Good Ol' Roo

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Lately I’ve been getting emails from Roo’s old vet in North Carolina reminding me that it’s time for her Senior Wellness Exam. The email goes over the importance of making sure than an old dog like Roo be thoroughly inspected, and if that vet had any idea of the course Roo’s life has taken, as the Queen of The Forests, Jungles, Deserts, Mountains, Wildernesses, Seas, Lakes, Rivers, Streams, Brooks, Ponds, Puddles and Ditches, the vet would probably recommend an extensive refurbishment along the lines of what you’d do if you found a rusty old Model A with its fenders shot off in 1937 in the barn and decided to get it running again.

A vet’s idea of marketing old-age services to Roo K. Beker

A vet’s idea of marketing old-age services to Roo K. Beker

The picture the vet sent of some poor dog looking miserable on the floor of the office was probably meant to inspire immediate action. But that dog looks nothing like the senior Señorita Roo.

It’s true, though, that Roo is slowing down. It’s been hard to figure out sometimes whether age is catching up with her or she’s bothered by other things. Sometimes, for example, she hears gunshots (the worst time was right around Christmas, when everybody gets new guns and a load of giftwrapped ammunition and blows through it all as fast as possible), and that makes her reluctant to go outside for a whole day. When that happens, I don’t know if she’s upset or not feeling well. Same thing with thunderstorms. A terrible storm came through recently, dropping the temperature from 72 degrees at two in the morning to 11 degrees, and when that cold front blew through it was terrible. Roo didn’t want to go out for three days.

Only a few months ago, Roo still wanted to go for four-mile hikes. Now I have to limit her to an hour at a time. Anything more than that seems to beat her up. The main problem is that her favorite thing to do — digging mouses up — hurts her. I suppose she’s getting some arthritis. She can dig for a short time, but when she loses her mind and tries to really excavate, she limps. It’s presenting a challenge, because in the heat of the moment, she doesn’t realize that she’s getting hurt and it’s one hell of a job to get her to stop. And she can’t jump up on the bed any more. And sometimes she asks for help getting in the car, which is really saying something, because she hates being given a boost like that. When she asks for help she’s embarrassed and wags with her tail low and her ears way back.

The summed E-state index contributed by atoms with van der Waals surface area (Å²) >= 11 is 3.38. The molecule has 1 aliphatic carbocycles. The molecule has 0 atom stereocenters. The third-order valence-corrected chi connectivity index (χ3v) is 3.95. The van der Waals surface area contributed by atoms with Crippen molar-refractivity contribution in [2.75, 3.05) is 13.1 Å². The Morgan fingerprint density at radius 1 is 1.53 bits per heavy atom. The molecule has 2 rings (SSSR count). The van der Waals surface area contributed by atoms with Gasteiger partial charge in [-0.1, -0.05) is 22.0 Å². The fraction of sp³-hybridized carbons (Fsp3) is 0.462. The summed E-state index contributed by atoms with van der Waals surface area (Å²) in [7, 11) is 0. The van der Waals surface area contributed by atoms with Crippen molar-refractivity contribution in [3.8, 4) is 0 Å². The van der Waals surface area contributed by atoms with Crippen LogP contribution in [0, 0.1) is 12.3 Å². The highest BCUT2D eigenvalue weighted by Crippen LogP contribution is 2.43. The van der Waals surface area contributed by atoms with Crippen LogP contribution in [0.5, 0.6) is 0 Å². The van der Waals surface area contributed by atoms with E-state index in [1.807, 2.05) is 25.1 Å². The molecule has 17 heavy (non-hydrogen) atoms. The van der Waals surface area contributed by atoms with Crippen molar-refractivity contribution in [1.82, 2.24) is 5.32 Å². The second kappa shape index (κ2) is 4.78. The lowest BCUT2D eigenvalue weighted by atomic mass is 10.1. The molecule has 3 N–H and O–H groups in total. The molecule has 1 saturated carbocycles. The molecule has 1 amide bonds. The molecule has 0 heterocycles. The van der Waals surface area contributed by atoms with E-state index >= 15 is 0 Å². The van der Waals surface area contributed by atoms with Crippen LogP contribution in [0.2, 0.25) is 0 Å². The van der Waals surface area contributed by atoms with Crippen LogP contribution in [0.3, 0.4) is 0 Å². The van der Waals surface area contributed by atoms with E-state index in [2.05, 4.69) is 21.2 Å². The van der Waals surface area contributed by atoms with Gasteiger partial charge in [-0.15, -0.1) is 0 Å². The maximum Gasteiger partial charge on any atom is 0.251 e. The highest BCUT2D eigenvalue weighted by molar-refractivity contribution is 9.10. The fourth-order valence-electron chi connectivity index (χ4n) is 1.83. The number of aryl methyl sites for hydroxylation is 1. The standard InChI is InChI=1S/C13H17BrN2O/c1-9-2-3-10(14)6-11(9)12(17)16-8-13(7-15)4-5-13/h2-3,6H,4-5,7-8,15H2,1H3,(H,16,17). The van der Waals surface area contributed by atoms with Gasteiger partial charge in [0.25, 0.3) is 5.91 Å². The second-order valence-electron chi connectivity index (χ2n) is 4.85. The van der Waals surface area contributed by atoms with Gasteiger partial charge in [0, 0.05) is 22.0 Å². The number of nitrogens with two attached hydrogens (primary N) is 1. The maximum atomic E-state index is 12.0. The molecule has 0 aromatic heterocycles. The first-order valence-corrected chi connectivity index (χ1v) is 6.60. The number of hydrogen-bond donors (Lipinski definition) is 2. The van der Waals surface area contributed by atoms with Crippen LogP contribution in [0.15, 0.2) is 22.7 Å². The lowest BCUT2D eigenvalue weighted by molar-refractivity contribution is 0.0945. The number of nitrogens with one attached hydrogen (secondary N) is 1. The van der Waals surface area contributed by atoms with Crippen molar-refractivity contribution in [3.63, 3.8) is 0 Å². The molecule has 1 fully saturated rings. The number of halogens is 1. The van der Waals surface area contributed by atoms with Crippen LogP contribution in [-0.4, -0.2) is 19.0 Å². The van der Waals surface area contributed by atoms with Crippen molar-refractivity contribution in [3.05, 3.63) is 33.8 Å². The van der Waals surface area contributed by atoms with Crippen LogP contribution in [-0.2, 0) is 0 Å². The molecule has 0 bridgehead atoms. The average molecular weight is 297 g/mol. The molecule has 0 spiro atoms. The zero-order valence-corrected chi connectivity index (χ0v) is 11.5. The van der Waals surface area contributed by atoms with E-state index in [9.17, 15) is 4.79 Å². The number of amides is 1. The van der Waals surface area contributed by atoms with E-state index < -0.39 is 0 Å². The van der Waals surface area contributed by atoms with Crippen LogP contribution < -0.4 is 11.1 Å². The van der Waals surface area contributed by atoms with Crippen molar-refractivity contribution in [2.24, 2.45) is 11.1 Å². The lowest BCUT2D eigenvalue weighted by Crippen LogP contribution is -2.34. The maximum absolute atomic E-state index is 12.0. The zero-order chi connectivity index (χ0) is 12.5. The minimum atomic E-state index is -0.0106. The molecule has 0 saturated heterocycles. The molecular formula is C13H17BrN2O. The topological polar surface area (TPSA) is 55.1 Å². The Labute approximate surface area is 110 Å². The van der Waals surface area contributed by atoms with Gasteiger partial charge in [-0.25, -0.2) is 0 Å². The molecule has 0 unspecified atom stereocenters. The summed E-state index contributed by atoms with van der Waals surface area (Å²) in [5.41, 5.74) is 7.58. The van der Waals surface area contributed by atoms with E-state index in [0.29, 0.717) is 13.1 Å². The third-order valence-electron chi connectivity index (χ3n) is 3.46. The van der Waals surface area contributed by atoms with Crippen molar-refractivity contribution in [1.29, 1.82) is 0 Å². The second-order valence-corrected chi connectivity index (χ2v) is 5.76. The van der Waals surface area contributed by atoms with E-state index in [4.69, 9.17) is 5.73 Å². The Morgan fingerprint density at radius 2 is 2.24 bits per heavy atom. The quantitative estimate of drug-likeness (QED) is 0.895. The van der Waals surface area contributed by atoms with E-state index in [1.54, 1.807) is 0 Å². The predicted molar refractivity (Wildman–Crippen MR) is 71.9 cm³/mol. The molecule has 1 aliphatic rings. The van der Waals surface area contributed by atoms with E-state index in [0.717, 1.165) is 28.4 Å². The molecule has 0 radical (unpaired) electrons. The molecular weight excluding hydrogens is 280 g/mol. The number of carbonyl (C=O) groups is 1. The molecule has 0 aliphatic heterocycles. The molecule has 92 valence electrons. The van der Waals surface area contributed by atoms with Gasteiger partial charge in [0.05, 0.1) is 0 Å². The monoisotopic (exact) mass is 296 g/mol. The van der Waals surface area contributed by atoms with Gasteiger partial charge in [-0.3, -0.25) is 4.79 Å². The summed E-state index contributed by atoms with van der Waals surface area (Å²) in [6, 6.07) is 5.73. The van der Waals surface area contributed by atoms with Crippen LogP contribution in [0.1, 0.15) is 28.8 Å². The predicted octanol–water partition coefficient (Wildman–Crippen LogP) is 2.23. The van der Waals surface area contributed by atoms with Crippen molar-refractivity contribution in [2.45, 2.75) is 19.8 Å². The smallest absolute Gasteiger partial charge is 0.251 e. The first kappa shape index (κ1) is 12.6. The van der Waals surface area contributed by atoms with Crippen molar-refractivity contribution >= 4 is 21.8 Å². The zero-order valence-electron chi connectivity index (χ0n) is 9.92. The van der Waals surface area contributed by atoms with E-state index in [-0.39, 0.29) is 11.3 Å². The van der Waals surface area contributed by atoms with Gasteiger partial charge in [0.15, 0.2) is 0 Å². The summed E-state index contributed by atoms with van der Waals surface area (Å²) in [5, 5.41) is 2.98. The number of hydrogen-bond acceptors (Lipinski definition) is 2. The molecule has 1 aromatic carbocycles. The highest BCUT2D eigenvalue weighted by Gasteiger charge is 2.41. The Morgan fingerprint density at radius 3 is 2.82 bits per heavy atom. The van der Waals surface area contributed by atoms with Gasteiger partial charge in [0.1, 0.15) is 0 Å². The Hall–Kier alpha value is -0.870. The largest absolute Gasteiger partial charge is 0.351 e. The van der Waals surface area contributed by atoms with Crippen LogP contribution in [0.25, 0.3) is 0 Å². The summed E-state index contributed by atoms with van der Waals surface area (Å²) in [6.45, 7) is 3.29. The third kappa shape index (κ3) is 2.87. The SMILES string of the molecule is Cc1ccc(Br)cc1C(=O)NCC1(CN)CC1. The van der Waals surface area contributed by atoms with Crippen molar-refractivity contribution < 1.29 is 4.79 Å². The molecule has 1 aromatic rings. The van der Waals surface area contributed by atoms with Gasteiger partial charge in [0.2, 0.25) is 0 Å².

I’ve never had a dog who made it this far. Roo is only my second dog, and Orville died when he was six-and-a-half — a year younger than Roo is now. So I’m not experienced in the ways of dogs when it comes to aging.

One thing that’s new about Roo is that she has developed a taste for taking an evening walk in the streets of a town to anywhere else. That started up in Brunswick, Maine. Here, in east Oklahoma, it’s a much more difficult proposition because the only town big enough to take a walk in within 30 miles is Poteau, and as soon as you get off the two blocks of Main Street there are dogs fenced in every yard and you’ve got to run a gauntlet of dozens of them barking and snarling like madmen, which leads to the occupants of the houses coming out and yelling at them and it’s unpleasant. But it’s the only way. Otherwise it’s hard to get Roo to go out at night, and if her last walk is around four or five in the afternoon, that means she doesn’t get out until she rolls out of bed around noon. It can’t be good for her, even if it doesn’t seem to make her uncomfortable. At the moment we have the luxury of a campground all to ourselves, which means Roo is more willing to go out for a last look at night because she is free to charge out of the camper and give the cows and coyotes across the lake a few barks, and that way she remembers her courage and feels all right.

Last week, Roo’s arms were bothering her so badly that I had to help her get into the car. Even the step up to the camper was painful for her. Then she got sick on top of that for a couple of days. She’s fine now, but it made me feel worse than ever about her living in this camper. It seems like it might be a too hard a place to live for a dog who always needed a place to hide out. Maybe now that she’s getting older, she needs that more. I don’t know.

But, as you can see in the pictures of her above, she looks happy and healthy. Really, it’d be better for me not to have to hike as much as she used to, because it’s more of a beating than I can take, either.

I guess we’re getting old together. I don’t care about my getting old, but the whole damn show goes by much too fast where a good dog is concerned.